Diving in Kalimantan

* Derawan Island * Sangalaki

Diving in Kalimantan

Derawan Island

Located on the Northeast coast of Kalimantan, Indonesia, lays a small tropical island called Derawan, which has access to Mantas and turtles, as well as some excellent cave, wall and pier dives. Add to this a dive resort surrounded by white sand beaches with crystal clear water, and you have the recipe for a perfect dive holiday. The diving from Derawan is shared between three islands, Derawan, Sangalaki and Kakaban, and on occasions, when the conditions are suitable, Maratua Island is also visited. The Bajaou people, who are famous for their skill of swimming and fishing, inhabit these beautiful islands. People here also very concern about the marine life, especially the green turtle. They help government to protect this rare animal, and that make all turtles not afraid come ashore and play with the Bajou l s kid.

Derawan Island provides diverse types of diving, ranging from spectacular wall dives to wreck and shore dives. As well as an ever-dominant presence of turtles, cruise the reef edge in deeper water, there is an incredible diversity of small marine life in the shallows. One of the many Dive Sitess available at Derawan, a few really stands out in my mind.

Derawan Island Dive Sites


Derawan Island Dive Site

Derawan Island Dive Site


The Shipwreck is a favorite among many divers as it is only 220 yards from the resort and has a maximum depth of 88 feet. This is an enjoyable yet simple dive, as the wreck sits on a sandy bottom at the base of a beautiful coral slope. Being nothing more than a burntout hulk, the attraction is not so much the wreck, but the marine life around it. With scorpion fish, Giant Clams, cuttlefish and Ribbon Eels, the wreck is always full of surprises.   Back to top

The Ship Wreck


If wall diving is your forte, then Blue Trigger Point may be what you are after. The clear, deep blue, nutrient-rich waters provide an excellent base for the gorgonian fans, black coral trees and soft corals to spread out their feeding polyps, and give valuable shelter to myriad tiny animals. Ornate Ghost Pipefish, hawk fish, shrimps and crabs are all found here, as are scores of trevally, barracuda and vibrant fusiliers. On the reef top an abundance of Blue Triggerfish gives this site its name.   Back to top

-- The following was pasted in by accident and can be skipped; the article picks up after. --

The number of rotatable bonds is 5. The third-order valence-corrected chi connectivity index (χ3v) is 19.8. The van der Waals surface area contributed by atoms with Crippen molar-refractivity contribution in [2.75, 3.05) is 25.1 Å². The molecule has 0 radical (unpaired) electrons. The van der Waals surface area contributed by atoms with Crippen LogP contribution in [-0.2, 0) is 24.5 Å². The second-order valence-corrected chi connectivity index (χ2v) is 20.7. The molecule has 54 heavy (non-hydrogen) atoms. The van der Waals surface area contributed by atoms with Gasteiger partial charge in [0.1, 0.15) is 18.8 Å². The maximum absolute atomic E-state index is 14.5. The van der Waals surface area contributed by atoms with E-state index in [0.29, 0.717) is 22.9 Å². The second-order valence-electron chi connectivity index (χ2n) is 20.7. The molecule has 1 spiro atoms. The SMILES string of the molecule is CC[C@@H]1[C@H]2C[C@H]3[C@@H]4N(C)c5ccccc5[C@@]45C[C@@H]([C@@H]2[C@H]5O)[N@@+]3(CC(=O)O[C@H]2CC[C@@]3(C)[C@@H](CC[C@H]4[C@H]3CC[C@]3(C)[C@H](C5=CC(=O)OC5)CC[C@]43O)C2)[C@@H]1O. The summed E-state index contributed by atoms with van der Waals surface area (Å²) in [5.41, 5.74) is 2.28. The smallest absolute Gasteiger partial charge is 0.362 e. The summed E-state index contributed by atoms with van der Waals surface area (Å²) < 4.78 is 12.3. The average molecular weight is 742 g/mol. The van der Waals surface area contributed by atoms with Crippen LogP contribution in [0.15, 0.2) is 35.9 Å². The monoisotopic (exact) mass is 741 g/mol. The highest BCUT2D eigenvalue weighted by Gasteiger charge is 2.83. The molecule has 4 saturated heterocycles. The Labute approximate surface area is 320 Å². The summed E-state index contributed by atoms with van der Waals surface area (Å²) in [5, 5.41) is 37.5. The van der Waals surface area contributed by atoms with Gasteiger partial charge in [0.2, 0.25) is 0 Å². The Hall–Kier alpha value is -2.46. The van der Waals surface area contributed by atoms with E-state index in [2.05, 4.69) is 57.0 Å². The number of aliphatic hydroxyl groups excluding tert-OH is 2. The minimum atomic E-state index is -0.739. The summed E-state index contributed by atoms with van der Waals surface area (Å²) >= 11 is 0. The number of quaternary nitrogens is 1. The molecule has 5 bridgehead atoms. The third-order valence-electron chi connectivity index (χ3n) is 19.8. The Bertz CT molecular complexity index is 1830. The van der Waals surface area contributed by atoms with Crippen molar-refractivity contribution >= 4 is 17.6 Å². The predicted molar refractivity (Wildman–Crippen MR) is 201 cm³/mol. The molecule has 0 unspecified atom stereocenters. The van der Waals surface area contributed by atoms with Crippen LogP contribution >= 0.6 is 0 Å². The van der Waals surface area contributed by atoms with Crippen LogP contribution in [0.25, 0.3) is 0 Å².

Blue Triggerfish - Derawan

Blue Trigger Fish


Other popular Dive Sitess at Derawan are Lighthouse, Snapper Point and the Old Pier. You will find Snapper Point and Lighthouse similar to Blue Trigger in many ways and thought the Old Pier dive average. Of course, everywhere you dive around Derawan, you are bound to bump into a friendly turtle.   Back to top


Sangalaki is famous for large groups of mantas that come here to feed on the plankton. This little island was opened for diving in 1 993. It is a uninhabitant island and use by the WWF as the conservation area for green turtle. Sangalaki l s shallow reef system extends over 200 meters from the island, apart from some steep coral ridges in places, generally falls away gradually and most diving is undertaken in water up to a depth of 25 meters. Sangalaki and its surrounding reefs are protected as an Indonesian Marine Park. Without the destructive effects of explosives and cyanide fishing, Sangalaki has remained a pristine example of an untouched tropical marine ecosystem. The island itself is a breeding ground for green turtles. At night female turtles come ashore and lay their eggs and small baby turtles can be seen regularly as they hatch and desperately struggle their way to the sea whilst dodging hungry birds.

A superb dive spot where big numbers of manta rays frolic all year round is just over the border from Sabah and in fact in Indonesian Borneo is the island of Sangalaki. Many destinations claim that mantas are frequent visitors but few can truly lay claim to having resident mantas all year round, and so many of them! While other rays forage around for food under the sand together with the goatfish. The mantas can sometimes be seen cruising down these manta highways. Their wing tips break the surface at regular intervals as they circle around you. They prefer to swim close to the surface; so snorkeling or free diving is also a good way to interact with them. There might be as much 20 mantas hovering over the cleaning stations that you can see best when it's full moon.